Fort Myers ABA therapy

5 Fort Myers ABA Therapy Techniques

Behavior therapy – specifically, applied behavioral analysis, begins with understanding the science of behavior. At our Fort Myers ABA therapy clinics, we use this understanding to employ specific strategies proven to help children with autism and other conditions achieve their goals – ultimately allowing them to gain greater independence and engage more fully with the world around them and people in it.

As explained by the American Psychological Association, ABA therapy is an evidence-based practice, meaning it’s supported by peer-reviewed literature. It identifies the motivation behind the behavior before addressing it with one or more proven strategies.

Each Fort Myers ABA therapy plan of care must reflect what reinforcements are most effective with that specific child, with clear goals we want to see them meet within a set time frame. Our ABA therapy team then works with kids one-on-one with them – day after day, week after week, and month after month, and sometimes year after year. We want to see them thriving in all environments – from home to school to play dates to community events – to the fullest extent of their capabilities.

Most all strategies involve some use of the ABC’s of behavior. That is, we study the Antecedent, then the Behavior itself, then the Consequence. By studying each element, we can determine what is the motive or what’s being communicated by that behavior – and then change either the antecedent or the consequence with the goal of altering the behavior.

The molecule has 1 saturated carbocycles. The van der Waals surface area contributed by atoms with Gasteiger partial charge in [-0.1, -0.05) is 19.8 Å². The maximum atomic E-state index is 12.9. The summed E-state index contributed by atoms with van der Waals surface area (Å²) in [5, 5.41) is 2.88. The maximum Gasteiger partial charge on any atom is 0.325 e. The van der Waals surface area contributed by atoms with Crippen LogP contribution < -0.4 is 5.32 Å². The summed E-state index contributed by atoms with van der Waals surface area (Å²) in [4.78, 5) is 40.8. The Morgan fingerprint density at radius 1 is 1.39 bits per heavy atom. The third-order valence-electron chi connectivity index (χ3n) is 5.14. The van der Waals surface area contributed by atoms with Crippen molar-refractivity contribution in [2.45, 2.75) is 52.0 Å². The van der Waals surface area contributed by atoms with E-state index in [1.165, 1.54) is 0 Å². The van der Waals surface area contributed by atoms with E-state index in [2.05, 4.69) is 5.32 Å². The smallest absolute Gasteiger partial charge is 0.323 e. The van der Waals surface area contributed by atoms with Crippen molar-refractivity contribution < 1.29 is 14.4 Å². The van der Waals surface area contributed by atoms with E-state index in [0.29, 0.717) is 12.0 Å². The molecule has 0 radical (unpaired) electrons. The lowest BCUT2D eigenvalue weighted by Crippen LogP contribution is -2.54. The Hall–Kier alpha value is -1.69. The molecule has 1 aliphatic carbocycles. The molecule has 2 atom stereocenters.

Top Fort Myers ABA Therapy Techniques

Fort Myers ABA therapy
Fort Myers ABA therapists

Why Our Fort Myers ABA Therapists Use Countdowns for Transitions

Change is an inevitable part of life. But for children on the autism spectrum, transitions can be TOUGH. Our Fort Myers ABA therapists have strategies to help make this easier. One of those is a countdown.

But first, it’s important to understand the why of transition triggers.

What makes transitions so difficult? For a lot of kids, it’s because transitioning from one activity or focus to another can seem sudden. It can also mean leaving an activity that is preferred for one less preferred. Plus, many kids on the spectrum have an inherent need for predictability. Not knowing what is coming next can also set off one’s anxiety, elicit big emotions, and trigger a seemingly outsized response.

As ABA therapists, we are always studying the ABC’s of behavior. That is Antecedent (what comes before the behavior), Behavior (what exactly is the behavior) and Consequence (how is the behavior reinforced). In altering big reactions to transitions, we can alter the antecedent, teach replacement behaviors and reinforce with positive consequences when kids transition calmly.

The idea is to prepare the individual before the transition occurs and support them during the transition.

Fort Myers ABA therapists

Fort Myers ABA Therapists Adhere to Best Autism Treatment Practices – Both Time-Tested, Evolving